Parliament today elected Arpad Goencz, a prominent writer and former political prisoner, as president in a move that completed the country's break with its Communist past.
Goencz had been sentenced to life in prison for his role in the 1956 anti-Communist uprising that was crushed by Soviet troops.
"All my life . . . I have served and will serve the nation's independence, free thought, free speech, free ideas and social justice," Goencz told lawmakers after his election. "I serve Hungarian democracy."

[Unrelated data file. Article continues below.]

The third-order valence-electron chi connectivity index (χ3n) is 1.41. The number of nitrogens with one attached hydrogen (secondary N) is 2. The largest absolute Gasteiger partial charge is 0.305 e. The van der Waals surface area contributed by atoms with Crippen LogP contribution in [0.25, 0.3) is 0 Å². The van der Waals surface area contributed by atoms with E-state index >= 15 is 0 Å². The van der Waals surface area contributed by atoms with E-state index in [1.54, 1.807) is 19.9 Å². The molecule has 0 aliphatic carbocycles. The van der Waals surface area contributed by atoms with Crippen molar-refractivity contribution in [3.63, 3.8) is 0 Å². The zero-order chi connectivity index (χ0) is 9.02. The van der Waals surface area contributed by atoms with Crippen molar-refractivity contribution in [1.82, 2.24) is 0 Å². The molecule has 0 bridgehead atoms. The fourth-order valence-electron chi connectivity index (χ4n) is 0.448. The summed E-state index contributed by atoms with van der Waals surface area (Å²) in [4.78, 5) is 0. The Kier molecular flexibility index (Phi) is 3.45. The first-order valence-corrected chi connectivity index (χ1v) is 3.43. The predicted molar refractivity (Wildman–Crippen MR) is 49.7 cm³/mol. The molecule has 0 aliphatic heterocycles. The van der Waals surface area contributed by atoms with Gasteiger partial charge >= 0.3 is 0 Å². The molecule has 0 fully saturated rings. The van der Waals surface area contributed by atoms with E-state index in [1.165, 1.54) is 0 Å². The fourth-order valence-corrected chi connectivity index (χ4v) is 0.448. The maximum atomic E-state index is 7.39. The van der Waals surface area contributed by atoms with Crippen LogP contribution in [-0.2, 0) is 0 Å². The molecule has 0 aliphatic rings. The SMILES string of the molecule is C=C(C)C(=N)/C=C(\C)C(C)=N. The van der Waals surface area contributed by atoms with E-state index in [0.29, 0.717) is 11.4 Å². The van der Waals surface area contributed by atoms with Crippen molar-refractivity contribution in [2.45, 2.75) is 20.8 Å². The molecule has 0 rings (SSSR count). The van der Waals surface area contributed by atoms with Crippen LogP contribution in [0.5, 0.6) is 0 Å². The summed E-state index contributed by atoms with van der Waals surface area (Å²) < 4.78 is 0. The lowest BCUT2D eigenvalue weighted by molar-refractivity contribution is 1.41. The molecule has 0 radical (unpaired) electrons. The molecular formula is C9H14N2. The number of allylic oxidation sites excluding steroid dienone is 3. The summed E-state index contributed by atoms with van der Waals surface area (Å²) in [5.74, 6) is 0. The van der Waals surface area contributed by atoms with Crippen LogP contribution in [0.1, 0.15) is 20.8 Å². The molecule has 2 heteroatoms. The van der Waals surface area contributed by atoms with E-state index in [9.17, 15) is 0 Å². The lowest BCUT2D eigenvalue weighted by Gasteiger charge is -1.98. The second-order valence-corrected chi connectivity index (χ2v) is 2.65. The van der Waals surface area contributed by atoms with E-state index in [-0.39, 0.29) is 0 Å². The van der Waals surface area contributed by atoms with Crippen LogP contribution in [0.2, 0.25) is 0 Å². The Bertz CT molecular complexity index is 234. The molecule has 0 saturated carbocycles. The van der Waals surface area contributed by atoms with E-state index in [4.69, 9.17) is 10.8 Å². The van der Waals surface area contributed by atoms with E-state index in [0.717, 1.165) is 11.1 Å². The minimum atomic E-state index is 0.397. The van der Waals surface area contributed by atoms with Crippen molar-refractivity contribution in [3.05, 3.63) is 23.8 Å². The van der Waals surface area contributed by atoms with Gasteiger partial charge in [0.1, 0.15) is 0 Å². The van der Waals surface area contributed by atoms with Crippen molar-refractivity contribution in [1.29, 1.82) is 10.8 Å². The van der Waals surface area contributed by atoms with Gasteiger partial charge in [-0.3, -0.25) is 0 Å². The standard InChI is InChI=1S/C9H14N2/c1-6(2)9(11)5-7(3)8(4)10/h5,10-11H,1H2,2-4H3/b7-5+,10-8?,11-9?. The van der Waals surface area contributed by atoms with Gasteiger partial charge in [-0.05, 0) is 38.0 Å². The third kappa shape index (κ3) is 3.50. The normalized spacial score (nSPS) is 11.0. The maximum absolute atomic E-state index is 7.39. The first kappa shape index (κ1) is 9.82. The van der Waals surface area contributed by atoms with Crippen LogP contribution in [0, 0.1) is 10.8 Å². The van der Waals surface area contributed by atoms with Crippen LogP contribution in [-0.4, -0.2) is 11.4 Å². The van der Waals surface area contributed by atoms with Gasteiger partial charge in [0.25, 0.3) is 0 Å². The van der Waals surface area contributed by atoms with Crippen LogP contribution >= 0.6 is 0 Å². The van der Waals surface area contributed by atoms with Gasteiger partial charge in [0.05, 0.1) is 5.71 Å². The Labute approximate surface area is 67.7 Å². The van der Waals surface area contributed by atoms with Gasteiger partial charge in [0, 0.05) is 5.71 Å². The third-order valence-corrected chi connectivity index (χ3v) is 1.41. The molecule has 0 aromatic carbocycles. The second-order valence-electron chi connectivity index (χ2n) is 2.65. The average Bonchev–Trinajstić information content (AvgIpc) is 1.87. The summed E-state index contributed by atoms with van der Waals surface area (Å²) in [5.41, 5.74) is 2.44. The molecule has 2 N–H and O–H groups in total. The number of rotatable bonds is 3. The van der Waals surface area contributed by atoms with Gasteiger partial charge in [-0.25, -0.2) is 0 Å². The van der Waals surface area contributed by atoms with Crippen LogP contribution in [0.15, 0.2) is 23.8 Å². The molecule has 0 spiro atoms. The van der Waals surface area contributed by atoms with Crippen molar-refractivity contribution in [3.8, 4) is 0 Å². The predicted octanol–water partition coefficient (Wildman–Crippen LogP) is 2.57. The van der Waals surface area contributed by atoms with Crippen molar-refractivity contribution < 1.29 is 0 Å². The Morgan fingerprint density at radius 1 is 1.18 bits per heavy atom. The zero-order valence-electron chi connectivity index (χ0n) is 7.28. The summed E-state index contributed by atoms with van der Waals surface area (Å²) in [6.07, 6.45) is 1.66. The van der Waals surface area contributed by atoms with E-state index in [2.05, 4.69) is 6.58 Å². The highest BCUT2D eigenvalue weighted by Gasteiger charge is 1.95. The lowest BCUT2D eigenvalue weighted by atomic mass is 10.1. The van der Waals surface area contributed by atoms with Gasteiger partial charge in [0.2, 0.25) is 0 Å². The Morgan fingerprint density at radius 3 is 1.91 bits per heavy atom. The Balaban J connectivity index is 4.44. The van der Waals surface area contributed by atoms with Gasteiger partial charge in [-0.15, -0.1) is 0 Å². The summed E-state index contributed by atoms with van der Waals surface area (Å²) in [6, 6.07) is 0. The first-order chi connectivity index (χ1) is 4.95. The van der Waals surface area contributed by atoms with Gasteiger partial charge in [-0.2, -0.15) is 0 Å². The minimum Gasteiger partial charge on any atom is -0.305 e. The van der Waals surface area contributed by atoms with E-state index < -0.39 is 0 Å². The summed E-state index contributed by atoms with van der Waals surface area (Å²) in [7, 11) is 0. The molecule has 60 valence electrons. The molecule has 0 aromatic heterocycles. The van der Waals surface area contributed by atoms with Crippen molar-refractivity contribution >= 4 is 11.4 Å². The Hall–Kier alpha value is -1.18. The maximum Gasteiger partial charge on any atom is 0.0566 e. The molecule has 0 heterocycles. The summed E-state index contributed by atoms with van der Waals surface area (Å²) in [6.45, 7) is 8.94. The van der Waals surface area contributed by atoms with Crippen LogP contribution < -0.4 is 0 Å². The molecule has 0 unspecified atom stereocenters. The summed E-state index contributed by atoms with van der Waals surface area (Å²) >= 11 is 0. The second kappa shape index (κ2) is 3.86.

Goencz, 68, had been appointed interim president May 2 by the newly elected, democratic Parliament.
Today's parliamentary vote came less than a week after the failure of a referendum that would have mandated a popular vote for the post of president.
Goencz, who headed the Hungarian Writers' Union before his election as interim president in May, spent six years in jail after Soviet troops crushed the 1956 revolt. He won a reprieve on his life sentence under a 1963 amnesty.
He worked translating British and American novels into Hungarian, and eventually published several novels and short stories.